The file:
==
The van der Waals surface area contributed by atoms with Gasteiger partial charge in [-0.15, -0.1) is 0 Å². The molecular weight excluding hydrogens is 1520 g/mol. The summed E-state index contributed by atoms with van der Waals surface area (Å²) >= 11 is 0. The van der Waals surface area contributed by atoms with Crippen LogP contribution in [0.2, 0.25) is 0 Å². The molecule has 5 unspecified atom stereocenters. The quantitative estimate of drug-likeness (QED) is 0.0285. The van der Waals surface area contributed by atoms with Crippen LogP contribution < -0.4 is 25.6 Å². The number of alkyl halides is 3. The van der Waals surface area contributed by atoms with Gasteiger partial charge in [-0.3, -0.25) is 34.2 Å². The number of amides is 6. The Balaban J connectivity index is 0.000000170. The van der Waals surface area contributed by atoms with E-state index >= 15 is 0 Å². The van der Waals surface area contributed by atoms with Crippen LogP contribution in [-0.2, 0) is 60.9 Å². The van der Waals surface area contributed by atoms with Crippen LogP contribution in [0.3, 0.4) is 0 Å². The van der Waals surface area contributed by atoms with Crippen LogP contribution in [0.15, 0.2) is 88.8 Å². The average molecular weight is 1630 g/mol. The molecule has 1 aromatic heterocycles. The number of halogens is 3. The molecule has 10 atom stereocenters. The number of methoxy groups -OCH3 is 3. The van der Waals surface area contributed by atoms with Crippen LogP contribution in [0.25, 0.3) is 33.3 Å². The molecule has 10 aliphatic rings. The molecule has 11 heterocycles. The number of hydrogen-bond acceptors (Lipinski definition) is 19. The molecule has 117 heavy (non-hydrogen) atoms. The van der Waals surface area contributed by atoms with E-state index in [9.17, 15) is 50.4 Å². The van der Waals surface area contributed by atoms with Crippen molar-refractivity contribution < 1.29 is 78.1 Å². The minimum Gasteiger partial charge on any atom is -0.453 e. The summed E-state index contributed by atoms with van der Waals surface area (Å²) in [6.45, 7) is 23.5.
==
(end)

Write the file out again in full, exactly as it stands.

The van der Waals surface area contributed by atoms with Gasteiger partial charge in [-0.15, -0.1) is 0 Å². The molecular weight excluding hydrogens is 1520 g/mol. The summed E-state index contributed by atoms with van der Waals surface area (Å²) >= 11 is 0. The van der Waals surface area contributed by atoms with Crippen LogP contribution in [0.2, 0.25) is 0 Å². The molecule has 5 unspecified atom stereocenters. The quantitative estimate of drug-likeness (QED) is 0.0285. The van der Waals surface area contributed by atoms with Crippen LogP contribution < -0.4 is 25.6 Å². The number of alkyl halides is 3. The van der Waals surface area contributed by atoms with Gasteiger partial charge in [-0.3, -0.25) is 34.2 Å². The number of amides is 6. The Balaban J connectivity index is 0.000000170. The van der Waals surface area contributed by atoms with E-state index >= 15 is 0 Å². The van der Waals surface area contributed by atoms with Crippen LogP contribution in [-0.2, 0) is 60.9 Å². The van der Waals surface area contributed by atoms with Crippen LogP contribution in [0.3, 0.4) is 0 Å². The van der Waals surface area contributed by atoms with Crippen LogP contribution in [0.15, 0.2) is 88.8 Å². The average molecular weight is 1630 g/mol. The molecule has 1 aromatic heterocycles. The number of halogens is 3. The molecule has 10 atom stereocenters. The number of methoxy groups -OCH3 is 3. The van der Waals surface area contributed by atoms with Crippen LogP contribution in [0.25, 0.3) is 33.3 Å². The molecule has 10 aliphatic rings. The molecule has 11 heterocycles. The number of hydrogen-bond acceptors (Lipinski definition) is 19. The molecule has 117 heavy (non-hydrogen) atoms. The van der Waals surface area contributed by atoms with E-state index in [9.17, 15) is 50.4 Å². The van der Waals surface area contributed by atoms with Crippen molar-refractivity contribution < 1.29 is 78.1 Å². The minimum Gasteiger partial charge on any atom is -0.453 e. The summed E-state index contributed by atoms with van der Waals surface area (Å²) in [6.45, 7) is 23.5.